The military junta in Burkina Faso has approved a three-year transitional plan to prepare the country for a return to democracy.
A government committee had proposed a two-and-half year transition period, but the current duration means junta leader Paul-Henri Sandaogo Damiba will be in charge for 36 months before the next election is held.
The junta had been under pressure from the regional bloc, ECOWAS, to present a transitional plan.
Sandaogo signed a charter to that effect in the capital Ouagadougou, stating that it had been agreed upon after a national forum.
“The document says he will not be allowed to stand in elections scheduled for 2025,” the BBC Africa LIVE page noted.
Burkina Faso joins Mali and Guinea, as West African countries that have been suspended by ECOWAS and the AU following military takeovers.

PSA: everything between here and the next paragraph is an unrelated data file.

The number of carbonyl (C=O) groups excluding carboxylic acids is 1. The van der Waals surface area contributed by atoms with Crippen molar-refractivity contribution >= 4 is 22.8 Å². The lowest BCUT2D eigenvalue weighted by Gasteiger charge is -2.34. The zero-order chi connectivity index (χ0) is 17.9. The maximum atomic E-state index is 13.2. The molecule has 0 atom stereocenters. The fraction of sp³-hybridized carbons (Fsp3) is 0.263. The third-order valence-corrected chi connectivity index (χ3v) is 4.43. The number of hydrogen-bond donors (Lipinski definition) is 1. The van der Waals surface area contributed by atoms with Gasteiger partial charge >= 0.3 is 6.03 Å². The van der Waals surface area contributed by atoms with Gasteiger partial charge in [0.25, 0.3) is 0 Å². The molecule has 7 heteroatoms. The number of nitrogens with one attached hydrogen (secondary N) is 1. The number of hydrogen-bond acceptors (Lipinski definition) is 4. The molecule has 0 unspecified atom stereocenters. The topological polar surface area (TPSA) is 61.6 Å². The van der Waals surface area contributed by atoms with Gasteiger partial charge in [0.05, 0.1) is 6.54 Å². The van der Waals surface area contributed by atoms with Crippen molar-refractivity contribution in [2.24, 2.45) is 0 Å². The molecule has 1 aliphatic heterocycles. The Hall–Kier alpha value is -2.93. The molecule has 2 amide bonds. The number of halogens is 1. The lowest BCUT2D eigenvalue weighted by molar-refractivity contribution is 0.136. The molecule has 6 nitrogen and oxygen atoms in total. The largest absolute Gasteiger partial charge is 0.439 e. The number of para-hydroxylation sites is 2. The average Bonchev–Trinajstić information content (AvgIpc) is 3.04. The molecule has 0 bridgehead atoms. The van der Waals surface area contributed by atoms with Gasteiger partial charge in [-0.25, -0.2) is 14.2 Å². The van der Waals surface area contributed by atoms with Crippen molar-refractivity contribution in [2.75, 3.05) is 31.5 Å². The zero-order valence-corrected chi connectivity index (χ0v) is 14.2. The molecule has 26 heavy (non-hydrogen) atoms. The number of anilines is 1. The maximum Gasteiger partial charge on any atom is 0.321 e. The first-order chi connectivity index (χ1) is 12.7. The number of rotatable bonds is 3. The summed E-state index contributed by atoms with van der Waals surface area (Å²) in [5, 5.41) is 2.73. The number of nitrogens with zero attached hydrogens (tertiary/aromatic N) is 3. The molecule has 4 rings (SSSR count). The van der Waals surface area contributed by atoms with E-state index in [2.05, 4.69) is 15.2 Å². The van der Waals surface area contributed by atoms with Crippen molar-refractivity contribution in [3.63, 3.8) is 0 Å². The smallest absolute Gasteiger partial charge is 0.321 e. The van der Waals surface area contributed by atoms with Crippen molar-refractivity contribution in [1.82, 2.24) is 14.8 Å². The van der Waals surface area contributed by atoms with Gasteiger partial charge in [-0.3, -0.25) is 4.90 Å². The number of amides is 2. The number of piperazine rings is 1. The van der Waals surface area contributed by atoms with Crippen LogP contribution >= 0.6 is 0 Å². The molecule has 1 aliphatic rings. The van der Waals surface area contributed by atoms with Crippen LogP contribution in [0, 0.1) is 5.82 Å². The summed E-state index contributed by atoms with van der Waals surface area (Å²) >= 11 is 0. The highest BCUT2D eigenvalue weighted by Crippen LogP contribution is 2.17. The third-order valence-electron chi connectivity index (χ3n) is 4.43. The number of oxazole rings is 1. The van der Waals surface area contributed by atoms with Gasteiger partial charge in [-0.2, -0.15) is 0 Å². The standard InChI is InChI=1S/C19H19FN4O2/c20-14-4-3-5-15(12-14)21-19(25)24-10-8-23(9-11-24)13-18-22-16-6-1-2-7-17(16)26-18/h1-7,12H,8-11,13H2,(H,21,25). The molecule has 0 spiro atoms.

Paul-Henri Sandaogo Damiba is the leader of the junta that overthrew President Christian Roch Marc Kabore.
Until his ‘rise’ to the position of coup leader, Damiba’s last held post as a Lieutenant Colonel of the army was head of security for the capital, Ouagadougou (the country’s third security region).
He had only been handed that post in December 2021 by outgone President Kabore in a move analysts said was to retain support of the military at the time.
From Ouagadougou security chief, Damiba was announced on Monday evening as leader of the junta known as “Patriotic Movement for Safeguard and Restoration, or MPSR.”